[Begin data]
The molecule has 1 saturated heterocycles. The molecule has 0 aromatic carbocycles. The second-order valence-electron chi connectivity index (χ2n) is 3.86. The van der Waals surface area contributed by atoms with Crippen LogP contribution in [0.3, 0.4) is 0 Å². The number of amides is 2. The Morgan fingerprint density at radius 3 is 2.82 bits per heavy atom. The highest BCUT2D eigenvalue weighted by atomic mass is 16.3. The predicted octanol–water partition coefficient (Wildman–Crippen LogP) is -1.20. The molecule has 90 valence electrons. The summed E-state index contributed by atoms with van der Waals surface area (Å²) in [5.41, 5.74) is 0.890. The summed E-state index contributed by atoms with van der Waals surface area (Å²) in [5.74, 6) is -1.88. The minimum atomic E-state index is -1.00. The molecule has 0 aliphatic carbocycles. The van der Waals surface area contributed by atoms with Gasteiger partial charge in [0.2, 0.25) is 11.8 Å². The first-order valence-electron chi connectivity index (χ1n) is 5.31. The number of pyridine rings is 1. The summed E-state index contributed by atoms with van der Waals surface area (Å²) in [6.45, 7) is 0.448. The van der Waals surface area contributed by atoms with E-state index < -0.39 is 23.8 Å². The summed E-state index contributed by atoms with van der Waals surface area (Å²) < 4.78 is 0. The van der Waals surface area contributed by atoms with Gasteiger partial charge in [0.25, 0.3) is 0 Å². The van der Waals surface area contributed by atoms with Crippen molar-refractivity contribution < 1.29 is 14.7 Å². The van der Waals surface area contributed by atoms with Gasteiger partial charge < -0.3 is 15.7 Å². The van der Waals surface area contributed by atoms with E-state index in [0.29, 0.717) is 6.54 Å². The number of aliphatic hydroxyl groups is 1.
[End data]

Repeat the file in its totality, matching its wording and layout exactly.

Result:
The molecule has 1 saturated heterocycles. The molecule has 0 aromatic carbocycles. The second-order valence-electron chi connectivity index (χ2n) is 3.86. The van der Waals surface area contributed by atoms with Crippen LogP contribution in [0.3, 0.4) is 0 Å². The number of amides is 2. The Morgan fingerprint density at radius 3 is 2.82 bits per heavy atom. The highest BCUT2D eigenvalue weighted by atomic mass is 16.3. The predicted octanol–water partition coefficient (Wildman–Crippen LogP) is -1.20. The molecule has 90 valence electrons. The summed E-state index contributed by atoms with van der Waals surface area (Å²) in [5.41, 5.74) is 0.890. The summed E-state index contributed by atoms with van der Waals surface area (Å²) in [5.74, 6) is -1.88. The minimum atomic E-state index is -1.00. The molecule has 0 aliphatic carbocycles. The van der Waals surface area contributed by atoms with Gasteiger partial charge in [0.2, 0.25) is 11.8 Å². The first-order valence-electron chi connectivity index (χ1n) is 5.31. The number of pyridine rings is 1. The summed E-state index contributed by atoms with van der Waals surface area (Å²) in [6.45, 7) is 0.448. The van der Waals surface area contributed by atoms with E-state index < -0.39 is 23.8 Å². The summed E-state index contributed by atoms with van der Waals surface area (Å²) < 4.78 is 0. The van der Waals surface area contributed by atoms with Gasteiger partial charge in [0.25, 0.3) is 0 Å². The van der Waals surface area contributed by atoms with Crippen molar-refractivity contribution < 1.29 is 14.7 Å². The van der Waals surface area contributed by atoms with Gasteiger partial charge < -0.3 is 15.7 Å². The van der Waals surface area contributed by atoms with E-state index in [0.29, 0.717) is 6.54 Å². The number of aliphatic hydroxyl groups is 1.